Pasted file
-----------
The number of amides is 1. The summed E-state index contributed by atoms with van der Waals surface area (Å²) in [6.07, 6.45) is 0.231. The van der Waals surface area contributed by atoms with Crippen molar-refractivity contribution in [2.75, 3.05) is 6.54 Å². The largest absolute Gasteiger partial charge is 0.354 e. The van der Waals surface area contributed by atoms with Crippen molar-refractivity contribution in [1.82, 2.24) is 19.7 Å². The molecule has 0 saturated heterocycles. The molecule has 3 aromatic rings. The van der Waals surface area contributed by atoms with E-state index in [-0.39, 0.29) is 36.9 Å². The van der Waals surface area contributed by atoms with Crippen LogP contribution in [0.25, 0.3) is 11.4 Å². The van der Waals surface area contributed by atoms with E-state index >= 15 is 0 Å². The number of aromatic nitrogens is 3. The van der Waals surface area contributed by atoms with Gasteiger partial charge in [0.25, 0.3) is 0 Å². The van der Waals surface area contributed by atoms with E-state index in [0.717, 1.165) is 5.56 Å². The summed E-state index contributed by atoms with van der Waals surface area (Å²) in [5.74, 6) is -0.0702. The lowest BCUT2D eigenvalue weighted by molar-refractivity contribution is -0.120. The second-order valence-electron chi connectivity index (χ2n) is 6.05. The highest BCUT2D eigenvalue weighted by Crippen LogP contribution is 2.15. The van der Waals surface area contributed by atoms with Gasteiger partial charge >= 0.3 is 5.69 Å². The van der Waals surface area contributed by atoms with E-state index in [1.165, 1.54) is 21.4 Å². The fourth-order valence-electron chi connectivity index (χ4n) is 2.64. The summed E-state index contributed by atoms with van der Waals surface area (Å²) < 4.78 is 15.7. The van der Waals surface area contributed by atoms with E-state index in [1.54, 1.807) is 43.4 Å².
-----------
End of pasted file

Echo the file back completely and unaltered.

The number of amides is 1. The summed E-state index contributed by atoms with van der Waals surface area (Å²) in [6.07, 6.45) is 0.231. The van der Waals surface area contributed by atoms with Crippen molar-refractivity contribution in [2.75, 3.05) is 6.54 Å². The largest absolute Gasteiger partial charge is 0.354 e. The van der Waals surface area contributed by atoms with Crippen molar-refractivity contribution in [1.82, 2.24) is 19.7 Å². The molecule has 0 saturated heterocycles. The molecule has 3 aromatic rings. The van der Waals surface area contributed by atoms with E-state index in [-0.39, 0.29) is 36.9 Å². The van der Waals surface area contributed by atoms with Crippen LogP contribution in [0.25, 0.3) is 11.4 Å². The van der Waals surface area contributed by atoms with E-state index >= 15 is 0 Å². The number of aromatic nitrogens is 3. The van der Waals surface area contributed by atoms with Gasteiger partial charge in [0.25, 0.3) is 0 Å². The van der Waals surface area contributed by atoms with E-state index in [0.717, 1.165) is 5.56 Å². The summed E-state index contributed by atoms with van der Waals surface area (Å²) in [5.74, 6) is -0.0702. The lowest BCUT2D eigenvalue weighted by molar-refractivity contribution is -0.120. The second-order valence-electron chi connectivity index (χ2n) is 6.05. The highest BCUT2D eigenvalue weighted by Crippen LogP contribution is 2.15. The van der Waals surface area contributed by atoms with Gasteiger partial charge >= 0.3 is 5.69 Å². The van der Waals surface area contributed by atoms with E-state index in [1.165, 1.54) is 21.4 Å². The fourth-order valence-electron chi connectivity index (χ4n) is 2.64. The summed E-state index contributed by atoms with van der Waals surface area (Å²) < 4.78 is 15.7. The van der Waals surface area contributed by atoms with E-state index in [1.54, 1.807) is 43.4 Å².